People… Not everyone should cut out gluten! There are lots of healthy gluten-containing whole grains that need some love.
Carbs, especially those that contain gluten, have gotten a really bad rap the past few years, and I’m feeling kind of bad for them. I’m not talking about donuts, or even Italian or ciabatta bread (although I do love all of you dearly – in moderation!). I’m talking about good old oats (even though you technically don’t contain gluten), or farro, or wheatberries or all of those other whole grains that deserve a place in a healthy diet. After all, it’s all about balance, moderation, and quality, right?!
Apparently, about 1/3 of us think that gluten-containing carbs are off limits. Well, I’m certainly not in favor of refined carbs – all of that white flour and sugar definitely got us into a bad place nutritionally, but whole grains deserve a place in our diets, even if they contain gluten. They’re full of the quick energy, fiber, and protein that our bodies need to run efficiently and feel well. Anyone who has ever tried to be productive, or even get a good work out in knows that you just don’t feel as well if you cut out those carbs.
Whole grains include things like oats and barley that are packed with soluble fiber to lower blood sugar and cholesterol. And then there’s farro – which makes such a perfect low glycemic index substitute for risotto, and wheatberries, which add delightful chewiness and bulk to a grilled veggie salad. And of course, there’s millet, and sorghum and teff – if you really do want a gluten-free whole grain. Whole grains are the cream of the crop when it comes to grains and they shouldn’t be on the Do Not Eat List unless you are gluten intolerant, or have a proven allergy or sensitivity to them!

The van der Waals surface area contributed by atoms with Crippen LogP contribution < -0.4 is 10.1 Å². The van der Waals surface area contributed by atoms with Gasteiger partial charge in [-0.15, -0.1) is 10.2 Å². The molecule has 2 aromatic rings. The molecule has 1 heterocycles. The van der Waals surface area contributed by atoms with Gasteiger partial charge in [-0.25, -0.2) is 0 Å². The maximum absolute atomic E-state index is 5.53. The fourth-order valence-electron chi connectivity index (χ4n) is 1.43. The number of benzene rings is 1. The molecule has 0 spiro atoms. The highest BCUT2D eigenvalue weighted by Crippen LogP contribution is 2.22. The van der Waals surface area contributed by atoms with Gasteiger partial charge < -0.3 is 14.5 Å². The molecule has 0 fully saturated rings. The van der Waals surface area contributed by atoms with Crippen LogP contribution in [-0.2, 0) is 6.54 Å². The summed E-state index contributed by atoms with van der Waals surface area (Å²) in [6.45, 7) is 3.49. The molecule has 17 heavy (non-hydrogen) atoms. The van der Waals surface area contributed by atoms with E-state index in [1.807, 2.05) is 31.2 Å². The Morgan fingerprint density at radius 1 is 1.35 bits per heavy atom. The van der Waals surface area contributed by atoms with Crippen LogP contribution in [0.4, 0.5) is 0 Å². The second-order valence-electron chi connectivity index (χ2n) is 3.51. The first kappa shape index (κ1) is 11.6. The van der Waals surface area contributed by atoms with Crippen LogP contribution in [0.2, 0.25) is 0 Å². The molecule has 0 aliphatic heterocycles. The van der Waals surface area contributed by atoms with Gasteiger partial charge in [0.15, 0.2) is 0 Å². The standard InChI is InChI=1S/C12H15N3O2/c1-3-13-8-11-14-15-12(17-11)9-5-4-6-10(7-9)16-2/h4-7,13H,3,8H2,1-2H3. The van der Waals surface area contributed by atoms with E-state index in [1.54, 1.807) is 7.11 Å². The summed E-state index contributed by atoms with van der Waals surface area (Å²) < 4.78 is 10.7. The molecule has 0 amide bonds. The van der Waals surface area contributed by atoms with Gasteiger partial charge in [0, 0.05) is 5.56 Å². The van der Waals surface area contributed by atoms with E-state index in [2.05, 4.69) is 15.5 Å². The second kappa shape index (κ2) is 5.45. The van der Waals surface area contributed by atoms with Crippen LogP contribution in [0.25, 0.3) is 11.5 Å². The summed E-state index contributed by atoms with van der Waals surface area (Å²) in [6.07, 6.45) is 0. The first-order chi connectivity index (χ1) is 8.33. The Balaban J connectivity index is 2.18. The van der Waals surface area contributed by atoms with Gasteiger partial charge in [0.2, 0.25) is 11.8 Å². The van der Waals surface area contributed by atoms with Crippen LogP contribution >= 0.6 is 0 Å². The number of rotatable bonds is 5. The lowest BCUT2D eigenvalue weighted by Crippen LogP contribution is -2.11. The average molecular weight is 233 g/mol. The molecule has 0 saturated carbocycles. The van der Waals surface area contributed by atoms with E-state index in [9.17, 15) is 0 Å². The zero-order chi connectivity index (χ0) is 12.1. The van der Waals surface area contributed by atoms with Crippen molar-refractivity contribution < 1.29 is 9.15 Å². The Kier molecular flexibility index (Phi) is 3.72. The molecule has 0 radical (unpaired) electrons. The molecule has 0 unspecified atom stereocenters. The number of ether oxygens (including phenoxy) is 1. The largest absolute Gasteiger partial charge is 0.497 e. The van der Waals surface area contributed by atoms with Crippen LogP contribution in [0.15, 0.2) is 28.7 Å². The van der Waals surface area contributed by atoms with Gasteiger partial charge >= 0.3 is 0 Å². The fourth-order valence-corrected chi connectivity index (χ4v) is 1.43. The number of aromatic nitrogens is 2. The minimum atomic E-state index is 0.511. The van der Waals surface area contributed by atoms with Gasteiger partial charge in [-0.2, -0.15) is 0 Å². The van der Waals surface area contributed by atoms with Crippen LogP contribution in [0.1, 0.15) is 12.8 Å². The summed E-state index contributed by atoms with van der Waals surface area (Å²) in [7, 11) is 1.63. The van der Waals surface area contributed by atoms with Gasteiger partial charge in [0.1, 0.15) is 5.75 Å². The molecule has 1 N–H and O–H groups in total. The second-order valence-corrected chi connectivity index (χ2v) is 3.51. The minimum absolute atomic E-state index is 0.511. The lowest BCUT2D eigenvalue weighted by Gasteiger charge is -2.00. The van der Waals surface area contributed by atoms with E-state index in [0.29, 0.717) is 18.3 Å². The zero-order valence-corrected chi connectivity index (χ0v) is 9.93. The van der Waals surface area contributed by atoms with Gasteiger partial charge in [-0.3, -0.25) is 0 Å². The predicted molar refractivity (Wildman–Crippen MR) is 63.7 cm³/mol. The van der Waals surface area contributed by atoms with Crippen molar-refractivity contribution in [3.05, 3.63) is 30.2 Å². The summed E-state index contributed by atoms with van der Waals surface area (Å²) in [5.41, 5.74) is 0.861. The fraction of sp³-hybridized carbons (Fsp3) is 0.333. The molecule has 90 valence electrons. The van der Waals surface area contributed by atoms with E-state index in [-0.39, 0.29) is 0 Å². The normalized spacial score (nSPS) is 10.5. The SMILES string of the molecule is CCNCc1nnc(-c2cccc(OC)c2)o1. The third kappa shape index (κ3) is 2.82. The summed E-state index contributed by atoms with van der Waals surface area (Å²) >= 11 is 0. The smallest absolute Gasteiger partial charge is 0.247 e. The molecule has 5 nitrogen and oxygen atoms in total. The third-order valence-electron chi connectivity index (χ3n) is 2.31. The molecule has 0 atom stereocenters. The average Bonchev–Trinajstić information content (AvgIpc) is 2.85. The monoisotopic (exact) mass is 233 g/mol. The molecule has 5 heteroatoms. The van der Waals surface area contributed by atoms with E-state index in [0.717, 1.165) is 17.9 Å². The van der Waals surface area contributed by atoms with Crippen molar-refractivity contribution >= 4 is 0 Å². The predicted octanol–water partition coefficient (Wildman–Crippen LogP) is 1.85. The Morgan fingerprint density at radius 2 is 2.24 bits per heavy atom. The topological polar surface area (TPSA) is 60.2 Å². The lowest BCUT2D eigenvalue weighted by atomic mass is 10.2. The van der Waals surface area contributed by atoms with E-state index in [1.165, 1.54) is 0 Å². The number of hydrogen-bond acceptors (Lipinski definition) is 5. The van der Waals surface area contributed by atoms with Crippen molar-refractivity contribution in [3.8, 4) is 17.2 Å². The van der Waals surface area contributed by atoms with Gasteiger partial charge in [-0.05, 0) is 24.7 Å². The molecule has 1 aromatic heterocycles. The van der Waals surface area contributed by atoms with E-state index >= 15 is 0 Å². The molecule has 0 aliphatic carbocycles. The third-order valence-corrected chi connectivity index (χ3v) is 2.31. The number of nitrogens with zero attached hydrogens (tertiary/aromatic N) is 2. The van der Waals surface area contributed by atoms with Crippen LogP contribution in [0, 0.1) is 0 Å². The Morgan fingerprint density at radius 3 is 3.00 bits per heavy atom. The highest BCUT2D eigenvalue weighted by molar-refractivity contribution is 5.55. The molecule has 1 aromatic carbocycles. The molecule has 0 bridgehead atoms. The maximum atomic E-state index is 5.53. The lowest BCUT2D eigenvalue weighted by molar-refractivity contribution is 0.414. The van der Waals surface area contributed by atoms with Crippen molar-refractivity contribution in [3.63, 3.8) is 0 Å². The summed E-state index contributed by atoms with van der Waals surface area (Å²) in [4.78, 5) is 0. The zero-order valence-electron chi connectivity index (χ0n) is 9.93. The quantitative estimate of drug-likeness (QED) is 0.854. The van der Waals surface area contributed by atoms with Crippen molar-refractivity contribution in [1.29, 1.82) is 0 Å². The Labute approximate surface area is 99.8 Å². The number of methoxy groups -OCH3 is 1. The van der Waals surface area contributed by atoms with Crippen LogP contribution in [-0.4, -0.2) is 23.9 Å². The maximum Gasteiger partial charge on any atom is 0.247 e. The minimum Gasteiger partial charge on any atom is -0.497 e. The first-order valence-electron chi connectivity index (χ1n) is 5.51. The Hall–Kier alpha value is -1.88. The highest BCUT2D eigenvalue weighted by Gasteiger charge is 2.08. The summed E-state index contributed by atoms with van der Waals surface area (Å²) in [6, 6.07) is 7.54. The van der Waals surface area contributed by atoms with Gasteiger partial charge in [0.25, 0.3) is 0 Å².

It seems that a few researchers agree, because here’s what they’re sayin’:
A study from the University of Illinois at Chicago examined blood and urine samples from a group of individuals who followed a gluten-free diet and found that they had 70% higher levels of toxic mercury and twice as much arsenic in their bodies than their gluten-eating friends. It might be because they eat more rice, but the cause wasn’t determined.
Researchers from Tufts University found that eating a diet rich in whole grains when substituted for refined grains, results in increased metabolism, to the tune of about 100 calories per day – that’s 10 pounds a year people!
Finally, in a study that looked at exercise performance in cyclers who preferred a gluten-free diet because they believe it enhances athletic performance, researchers found absolutely no difference when the athletes ate a gluten-free energy bar or a gluten-containing energy bar. AKA it was all in their head.
Bottom line – if you have celiac disease, or non-celiac gluten intolerance, or a wheat allergy, you should absolutely avoid grains that contain gluten or wheat. But for the rest of us, it’s all about choosing non-processed grains and eating them in moderation. They really can give you that extra energy boost and a decent amount of fiber which can have many important health benefits.
What’s your favorite whole grain? Do you try to limit gluten?